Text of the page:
I resisted the unsympathetic feedback I received, particularly from a counselor who often reminded me, “Um, yeah… but he’s still a jerk. Just so you know, that part probably won’t change.”

One day I was sitting in a Friendly’s restaurant commiserating with a friend from Al-Anon about how different my life would be if only Jim would stop doing what he was doing and if only he would go to therapy and if only he would do x, y, z.

I recited scripts of carefully crafted conversations I would conduct to make him wake up and finally admit, “Oh wow – I’m so sorry. I’m SUCH a jerk.”

I was desperately trying to get some sense of control.  I was convinced that my happiness depended upon having a happy marriage and that to have that, Jim would need to get with the program.

My Friendly's friend who was herself a “recovered codependent” patiently listened to me cry and rant and ramble.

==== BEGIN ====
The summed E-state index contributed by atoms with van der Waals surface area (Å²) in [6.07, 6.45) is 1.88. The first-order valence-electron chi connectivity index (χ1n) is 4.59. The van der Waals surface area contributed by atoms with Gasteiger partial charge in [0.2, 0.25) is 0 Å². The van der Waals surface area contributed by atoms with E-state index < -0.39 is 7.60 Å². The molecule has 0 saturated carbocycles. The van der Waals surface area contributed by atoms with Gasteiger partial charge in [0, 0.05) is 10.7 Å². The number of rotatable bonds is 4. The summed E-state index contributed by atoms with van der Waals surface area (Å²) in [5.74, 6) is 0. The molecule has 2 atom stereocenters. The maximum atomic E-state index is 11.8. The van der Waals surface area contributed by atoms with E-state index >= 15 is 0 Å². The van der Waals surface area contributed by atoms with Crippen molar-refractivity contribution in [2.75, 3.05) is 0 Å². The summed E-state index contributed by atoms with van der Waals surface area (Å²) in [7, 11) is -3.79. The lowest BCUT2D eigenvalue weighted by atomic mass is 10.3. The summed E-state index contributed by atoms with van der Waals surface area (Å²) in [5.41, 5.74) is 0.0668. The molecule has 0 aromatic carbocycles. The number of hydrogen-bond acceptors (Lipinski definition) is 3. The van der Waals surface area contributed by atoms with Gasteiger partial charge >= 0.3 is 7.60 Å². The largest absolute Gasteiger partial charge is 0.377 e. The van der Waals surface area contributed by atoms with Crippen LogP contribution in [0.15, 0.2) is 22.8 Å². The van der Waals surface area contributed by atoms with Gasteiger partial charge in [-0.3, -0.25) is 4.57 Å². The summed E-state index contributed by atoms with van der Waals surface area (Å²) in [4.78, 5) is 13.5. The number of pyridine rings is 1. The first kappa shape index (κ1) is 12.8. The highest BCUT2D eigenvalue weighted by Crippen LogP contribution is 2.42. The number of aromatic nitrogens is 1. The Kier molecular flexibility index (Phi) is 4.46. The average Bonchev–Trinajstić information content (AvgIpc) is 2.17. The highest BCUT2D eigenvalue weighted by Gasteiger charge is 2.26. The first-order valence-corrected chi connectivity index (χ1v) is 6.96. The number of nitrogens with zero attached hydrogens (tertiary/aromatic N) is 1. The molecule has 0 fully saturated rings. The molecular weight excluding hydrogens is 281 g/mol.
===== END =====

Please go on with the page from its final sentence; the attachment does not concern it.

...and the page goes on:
Finally she took a last sip of coffee, pointed to a server nearby and said, “Do you see that waitress?”

“Yes,” I nodded.

“Do you think you have any control over what she thinks or feels or what she is going to do after work?” my friend asked.

Of course I acknowledged I had no control over the waitress whatsoever.

She continued, “So what makes you think you have any more control over Jim, than you do of that waitress?”

I think about what she said next constantly:

The only person you can control and are guaranteed to be with twenty four hours a day, seven days a week, for the rest of your life, is YOU.  You better make damn sure you are happy with that person.  If you’re not, you don't have a chance in hell at true happiness.”

Okay, so I know some of you are thinking, “Take care of you. No kidding. I already learned that from Oprah.”

But just think about it.   What's the external thing in your life that you secretly feel is keeping you from being as happy as you could be?    Maybe your job or your boss is the problem?   Maybe this "difficult economic climate" is the problem?   Your mother-in-law?   Your teenager?